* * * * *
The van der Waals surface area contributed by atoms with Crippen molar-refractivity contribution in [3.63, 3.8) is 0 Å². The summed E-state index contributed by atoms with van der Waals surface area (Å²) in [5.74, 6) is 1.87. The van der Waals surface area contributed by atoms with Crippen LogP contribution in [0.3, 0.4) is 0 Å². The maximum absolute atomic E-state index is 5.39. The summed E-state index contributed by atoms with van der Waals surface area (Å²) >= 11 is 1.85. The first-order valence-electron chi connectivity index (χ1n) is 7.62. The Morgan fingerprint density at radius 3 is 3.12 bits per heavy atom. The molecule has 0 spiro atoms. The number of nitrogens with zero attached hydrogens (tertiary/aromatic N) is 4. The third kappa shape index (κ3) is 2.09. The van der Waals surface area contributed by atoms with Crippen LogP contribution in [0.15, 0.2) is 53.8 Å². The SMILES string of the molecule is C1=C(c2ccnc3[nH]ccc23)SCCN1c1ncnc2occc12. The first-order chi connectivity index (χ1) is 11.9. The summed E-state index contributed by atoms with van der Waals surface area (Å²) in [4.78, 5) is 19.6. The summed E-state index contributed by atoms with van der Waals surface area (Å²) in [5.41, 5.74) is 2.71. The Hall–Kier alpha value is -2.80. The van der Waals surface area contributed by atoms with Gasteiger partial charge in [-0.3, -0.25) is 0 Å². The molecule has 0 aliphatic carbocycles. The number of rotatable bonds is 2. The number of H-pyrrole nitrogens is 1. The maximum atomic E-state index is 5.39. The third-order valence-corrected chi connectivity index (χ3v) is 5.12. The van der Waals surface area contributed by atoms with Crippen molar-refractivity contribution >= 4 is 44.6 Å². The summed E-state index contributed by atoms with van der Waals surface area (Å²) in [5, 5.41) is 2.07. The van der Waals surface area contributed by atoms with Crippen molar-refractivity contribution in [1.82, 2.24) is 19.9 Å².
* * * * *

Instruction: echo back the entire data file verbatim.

The van der Waals surface area contributed by atoms with Crippen molar-refractivity contribution in [3.63, 3.8) is 0 Å². The summed E-state index contributed by atoms with van der Waals surface area (Å²) in [5.74, 6) is 1.87. The van der Waals surface area contributed by atoms with Crippen LogP contribution in [0.3, 0.4) is 0 Å². The maximum absolute atomic E-state index is 5.39. The summed E-state index contributed by atoms with van der Waals surface area (Å²) >= 11 is 1.85. The first-order valence-electron chi connectivity index (χ1n) is 7.62. The Morgan fingerprint density at radius 3 is 3.12 bits per heavy atom. The molecule has 0 spiro atoms. The number of nitrogens with zero attached hydrogens (tertiary/aromatic N) is 4. The third kappa shape index (κ3) is 2.09. The van der Waals surface area contributed by atoms with Crippen LogP contribution in [0.15, 0.2) is 53.8 Å². The SMILES string of the molecule is C1=C(c2ccnc3[nH]ccc23)SCCN1c1ncnc2occc12. The first-order chi connectivity index (χ1) is 11.9. The summed E-state index contributed by atoms with van der Waals surface area (Å²) in [4.78, 5) is 19.6. The summed E-state index contributed by atoms with van der Waals surface area (Å²) in [5.41, 5.74) is 2.71. The Hall–Kier alpha value is -2.80. The van der Waals surface area contributed by atoms with Gasteiger partial charge in [-0.3, -0.25) is 0 Å². The molecule has 0 aliphatic carbocycles. The number of rotatable bonds is 2. The number of H-pyrrole nitrogens is 1. The maximum atomic E-state index is 5.39. The third-order valence-corrected chi connectivity index (χ3v) is 5.12. The van der Waals surface area contributed by atoms with Crippen molar-refractivity contribution >= 4 is 44.6 Å². The summed E-state index contributed by atoms with van der Waals surface area (Å²) in [5, 5.41) is 2.07. The van der Waals surface area contributed by atoms with Crippen molar-refractivity contribution in [1.82, 2.24) is 19.9 Å².